Not the kind that can lose gracefully at Injustice tournaments and know when to quit but one who RAGE QUITS and cries out, “That’s so unfair!” And will list out a million reasons why my controller had lag and how it wasn’t working properly especially for me but seems to work fine for everyone else and I call bullshit on your faces and stew in a corner until I get ahold of my temper.

But it’s that need to win that keeps me trying, that keeps me from giving up the game until I get good enough to completely annihilate anyone who naively agrees to play with me.

I play games because inside, I’m still waiting for that euphoria that gripped my heart when I was a kid and spent hours of my afternoon playing Sega and Super Nintendo until the early hours of the morning when I had to go to school again. I play games because I learn from them – I learn how to be a hero, the nobility of sacrifice, and the honour in following things through until its completion.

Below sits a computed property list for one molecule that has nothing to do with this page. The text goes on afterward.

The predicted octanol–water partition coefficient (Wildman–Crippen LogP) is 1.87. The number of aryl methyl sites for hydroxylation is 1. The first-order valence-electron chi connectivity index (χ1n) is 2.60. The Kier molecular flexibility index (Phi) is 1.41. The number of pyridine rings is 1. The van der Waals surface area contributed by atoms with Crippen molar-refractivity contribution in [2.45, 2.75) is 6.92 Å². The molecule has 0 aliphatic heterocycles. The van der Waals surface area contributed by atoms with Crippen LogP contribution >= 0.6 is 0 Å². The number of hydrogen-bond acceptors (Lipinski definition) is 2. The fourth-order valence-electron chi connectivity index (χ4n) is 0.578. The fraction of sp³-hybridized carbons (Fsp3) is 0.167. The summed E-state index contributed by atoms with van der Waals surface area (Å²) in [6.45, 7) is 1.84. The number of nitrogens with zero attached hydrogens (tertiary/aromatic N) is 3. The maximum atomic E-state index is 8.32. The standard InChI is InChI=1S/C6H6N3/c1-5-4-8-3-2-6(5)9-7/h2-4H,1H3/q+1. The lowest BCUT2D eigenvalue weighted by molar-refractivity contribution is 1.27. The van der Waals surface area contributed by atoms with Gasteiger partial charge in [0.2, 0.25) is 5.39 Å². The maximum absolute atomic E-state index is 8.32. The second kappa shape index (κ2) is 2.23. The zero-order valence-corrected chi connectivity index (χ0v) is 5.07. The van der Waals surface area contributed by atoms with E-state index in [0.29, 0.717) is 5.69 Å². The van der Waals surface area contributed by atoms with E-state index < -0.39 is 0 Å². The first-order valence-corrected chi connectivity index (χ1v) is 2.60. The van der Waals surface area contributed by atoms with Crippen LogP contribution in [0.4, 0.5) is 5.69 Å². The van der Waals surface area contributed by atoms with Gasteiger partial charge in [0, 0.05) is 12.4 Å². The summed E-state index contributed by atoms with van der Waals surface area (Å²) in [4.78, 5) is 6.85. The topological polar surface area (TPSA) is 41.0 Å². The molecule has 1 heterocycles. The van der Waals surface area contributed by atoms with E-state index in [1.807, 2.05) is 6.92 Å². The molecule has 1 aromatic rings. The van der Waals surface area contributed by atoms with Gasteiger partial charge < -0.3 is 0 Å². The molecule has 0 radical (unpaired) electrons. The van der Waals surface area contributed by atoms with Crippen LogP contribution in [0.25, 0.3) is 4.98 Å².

I’m a gamer because I’m in love with the idea that a life can be manipulated into achievable goals that can make me feel rewarded, a life where the good guys have a chance to win, a life where our main objective will always be to help the less fortunate.

Hi, I’m a gamer chick.

And I love to fight.

I see every problem as a chance for victory and education. I see every person as a warrior going through their own battles. And I see every encounter as a chance to join forces and help other players complete their quests, because every battle lost or won, is another chance to gain XP points, to help me level up to the kind of hero I always wanted to be.